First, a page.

The WTO case, brought by the United States, found against India’s Solar Mission because the government-funded program included a domestic content clause, which would require part of the solar cells to be produced nationally. India has been trying to reach a settlement with the US on this issues for a number of weeks. India may now have to adjust its solar mission to comply with WTO trade rules or risk sanctions.
In response Sam Cossar-Gilbert, Friends of the Earth International Economic Justice Resisting Neo-Liberalism Coordinator, said:
“The WTO ruling against India’s National Solar Mission shows how arcane trade rules can be used to undermine governments that support clean energy and local jobs. The ink is barely dry on the UN Paris Climate agreement, but clearly trade still trumps real action on climate change.” said Sam Cossar, Friends of the Earth International program coordinator
“Trade agreements are often stumbling blocks for action on climate change. Current trade rules limit governments' capacity to support local renewable energy, undermine clean technology transfer and empower fossil fuel companies to attack climate protection in secret courts. Trade policies are preventing a sustainable future."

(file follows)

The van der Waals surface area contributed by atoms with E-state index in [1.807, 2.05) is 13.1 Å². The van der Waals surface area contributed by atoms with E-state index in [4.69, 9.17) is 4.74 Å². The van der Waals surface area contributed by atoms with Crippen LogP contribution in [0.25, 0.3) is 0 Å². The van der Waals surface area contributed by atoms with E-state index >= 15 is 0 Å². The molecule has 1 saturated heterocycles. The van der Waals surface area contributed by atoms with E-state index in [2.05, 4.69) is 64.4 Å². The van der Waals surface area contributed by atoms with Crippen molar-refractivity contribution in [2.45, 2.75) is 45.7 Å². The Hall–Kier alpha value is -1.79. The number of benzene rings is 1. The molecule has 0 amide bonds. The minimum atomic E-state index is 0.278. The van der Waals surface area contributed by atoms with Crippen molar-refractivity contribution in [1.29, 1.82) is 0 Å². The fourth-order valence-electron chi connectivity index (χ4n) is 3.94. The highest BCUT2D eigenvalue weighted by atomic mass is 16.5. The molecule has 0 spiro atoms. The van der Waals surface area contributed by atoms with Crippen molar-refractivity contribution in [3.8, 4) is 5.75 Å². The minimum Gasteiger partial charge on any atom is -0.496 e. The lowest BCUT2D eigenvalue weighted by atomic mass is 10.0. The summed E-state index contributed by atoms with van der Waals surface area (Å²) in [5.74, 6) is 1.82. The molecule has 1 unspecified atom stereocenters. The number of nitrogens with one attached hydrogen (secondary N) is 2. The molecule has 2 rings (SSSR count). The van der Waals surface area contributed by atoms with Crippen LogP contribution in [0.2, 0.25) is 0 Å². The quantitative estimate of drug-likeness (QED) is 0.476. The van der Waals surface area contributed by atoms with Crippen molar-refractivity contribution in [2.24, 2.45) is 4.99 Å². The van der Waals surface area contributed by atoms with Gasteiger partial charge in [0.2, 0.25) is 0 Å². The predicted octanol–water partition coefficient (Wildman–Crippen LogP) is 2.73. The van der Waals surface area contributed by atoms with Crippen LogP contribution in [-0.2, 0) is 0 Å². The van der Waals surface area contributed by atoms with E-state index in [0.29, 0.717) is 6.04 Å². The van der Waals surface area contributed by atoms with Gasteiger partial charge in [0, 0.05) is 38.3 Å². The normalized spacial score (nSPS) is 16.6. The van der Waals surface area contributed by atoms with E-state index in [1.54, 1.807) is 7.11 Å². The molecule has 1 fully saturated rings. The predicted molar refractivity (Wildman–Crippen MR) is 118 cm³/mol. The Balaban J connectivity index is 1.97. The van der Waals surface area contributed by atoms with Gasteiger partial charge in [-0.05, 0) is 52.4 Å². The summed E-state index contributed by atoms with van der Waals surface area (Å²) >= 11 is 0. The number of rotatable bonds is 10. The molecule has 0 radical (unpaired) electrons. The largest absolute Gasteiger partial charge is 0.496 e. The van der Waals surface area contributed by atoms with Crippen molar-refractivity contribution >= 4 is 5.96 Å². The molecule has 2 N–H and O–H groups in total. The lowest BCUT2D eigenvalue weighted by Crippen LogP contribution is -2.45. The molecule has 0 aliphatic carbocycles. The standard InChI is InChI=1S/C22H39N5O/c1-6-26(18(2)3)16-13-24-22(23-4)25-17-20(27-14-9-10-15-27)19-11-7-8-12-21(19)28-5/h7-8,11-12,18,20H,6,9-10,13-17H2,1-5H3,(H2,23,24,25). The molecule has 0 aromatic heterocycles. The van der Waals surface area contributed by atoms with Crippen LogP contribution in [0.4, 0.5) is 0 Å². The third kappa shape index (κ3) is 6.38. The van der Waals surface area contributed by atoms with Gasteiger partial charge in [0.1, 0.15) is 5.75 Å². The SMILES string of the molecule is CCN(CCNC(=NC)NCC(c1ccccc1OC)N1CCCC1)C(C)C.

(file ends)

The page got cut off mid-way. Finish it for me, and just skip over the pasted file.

“In the last three months alone, Ecuador was ordered to pay $1billion dollars for cancelling a petrol contract under a Bilateral Investment Treaty, and now India has been found guilty by the WTO for building solar panels and supporting local jobs. Trade policy can not continue to be a hindrance: Governments must be free to implement sound climate policy.”
“We need to rapidly transition to a climate safe and just future. Today’s destructive decision by the WTO takes us in the wrong direction. This ruling shows the dangers posed by more wide-ranging trade agreements like the Trans Pacific Partnership (TPP), Trade in Services Agreement (TiSA) and Transatlantic Trade, Investment Partnership (TTIP), which will liberalize trade in dirty fossil fuels and restrict government options even further.”